The PI profitted also very much from the possibility of meeting research groups all over Europe: The grant allowed him to continue his collaboration with the Berlin Analysis group (Batu Güneysu, Jörn Müller, HU Berlin, [2], [8]), the collaboration with R. Hempel and R. Weder [4], the project on discrete branched structures with F. Lledó (Madrid) [7]. He also established new connections with Laughbourough (A. Strohmayer), UC London (L. Parnovski), Bristol (Ram Band) and Glasgow (Matthias Langer). Moreover, the attendence of several conferences resulted in an invitation from C. Anné for a research stay in Nantes (France) in 2013. He also was invited to give a short course in a summer school in Tunesia, establishing new scientific contacts.

The PI also organised a mini-workhop and a conference on related topics (``Boundary value problems and Spectral Geometry'', MF Oberwolfach, Germany; ``Dynamical systems on random graphs'', CIEM Castro Urdiales, Spain), establishing new and deepening existing collaborations on the European and international level.

List of publications and projects in preparation (author list in alphabetic order, as usual in Mathematics), for the list of

peer-reviewed publications, see next section)

Preprints

[3] Boundary pairs associated with quadratic forms (Olaf Post), submitted to Mathematische Nachrichten (47 pages)

[4] On open scattering channels for manifolds with ends (Rainer Hempel (Braunschweig, Germany), Olaf Post and Ricardo Weder (Mexico)), submitted to Journal of Functional Analysis (38 pages)

draft versions available on request:

[5] Generating vertex conditions by geometry (Peter Kuchment (Texas A&M) and Olaf Post) (ca. 32 pages)

[6] Inverse problems on thin branched manifolds and convergence of the Dirichlet-to-Neumann maps (Jussi Behrndt (TU Graz, Austria) and Olaf Post) (ca. 34 pages)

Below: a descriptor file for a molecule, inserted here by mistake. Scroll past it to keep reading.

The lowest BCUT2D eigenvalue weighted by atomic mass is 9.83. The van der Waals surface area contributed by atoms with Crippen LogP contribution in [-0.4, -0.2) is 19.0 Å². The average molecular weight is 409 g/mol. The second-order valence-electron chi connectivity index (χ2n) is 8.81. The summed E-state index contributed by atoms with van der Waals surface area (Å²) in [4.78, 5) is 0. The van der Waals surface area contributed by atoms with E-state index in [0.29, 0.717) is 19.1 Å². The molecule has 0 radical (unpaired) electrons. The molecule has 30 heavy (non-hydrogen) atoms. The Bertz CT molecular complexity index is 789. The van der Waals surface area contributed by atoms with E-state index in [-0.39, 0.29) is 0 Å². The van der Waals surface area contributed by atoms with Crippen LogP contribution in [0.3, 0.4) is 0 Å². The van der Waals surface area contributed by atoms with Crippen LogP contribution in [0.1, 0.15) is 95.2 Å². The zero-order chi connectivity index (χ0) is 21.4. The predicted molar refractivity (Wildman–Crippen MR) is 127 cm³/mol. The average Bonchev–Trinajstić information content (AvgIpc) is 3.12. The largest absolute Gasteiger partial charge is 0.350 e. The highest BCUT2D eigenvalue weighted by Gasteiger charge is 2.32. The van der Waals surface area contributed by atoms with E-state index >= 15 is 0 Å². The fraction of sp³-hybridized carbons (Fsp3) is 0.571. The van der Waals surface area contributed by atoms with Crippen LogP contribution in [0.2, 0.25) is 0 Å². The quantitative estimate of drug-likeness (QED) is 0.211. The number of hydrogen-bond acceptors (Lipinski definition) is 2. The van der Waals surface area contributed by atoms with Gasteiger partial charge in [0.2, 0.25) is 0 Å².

further projects:

[7] Spectral gaps for discrete magnetic periodic Laplacians (Fernando Lledó (Madrid) and Olaf Post)

[8] Boundary pairs and the Dirichlet-to-Neumann operator on non-compact warped products (Jörn Müller (HU Berlin), Olaf Post)

[9] Purely absolutely continuous spectrum for random metric tree graphs (Sebastian Haeseler, Matthias Keller, Daniel Lenz (Jena); Olaf Post)

[10] Boundary triples associated with quadratic forms (Olaf Post)

Physics during recent years. One reason is the increasing technological feasability of manufacturing nano-structures at an atomic level, making a detailed quantum mechanical analysis of the problem necessary. Thin branched structures occur e.g. in micro-electronics or in opto-electronics; and a theoretical analysis is necessary in order to understand the behaviour of such media or to engeneer materials with certain properties. One is for example interested whether a material conducts or transmits light or not, e.g. semi-conductors or photonic crystals.

The research topics have a close relationship to some areas of nano-electronics, which is one of the priority research themes in

Europe and in which the European contries have the leading position. Thin branched structures provide models for a fundamental research in nano-structures as provided in FP7 NMP Work Programme on Nanosciences, Nanotechnologies, Materials and New Production Technologies.

One of the main goals of the project was the question whether thin branched structures and their properties can approximately be described by the pure one-dimenional limit, the underlying network structure. We successfully answered a longstanding open problem in Exner-Post [1], namely how general couplings at the vertices (the nods of the network) can be approximated on thin branched structures by suitably scaled Schrödinger operators. Moreover, an approach where the approximating operator is a pure Laplacian (no potential), was elaborated by Kuchment-Post and is almost finished; a draft version is available upon request [5]. This approach also uses ideas from operator theory (Dirichlet-to-Neumann operators); and the PI profited much from the expertise of the Cardiff Analysis group. The PI together with J. Behrndt (Graz, Austria) also elaborated a similar approach for the Dirichlet-to-Neumann operator: Roughly speaking, we resolve the non-uniqueness of the inverse problems for networks (graphs) (``Can one hear the shape of a network'') by ``blowing up'' the network to a thin branched structure, see [6]. In summary, we provided a large class of solvable models for thin branched structures; including the zero-thickness limit; one of the goals of the project.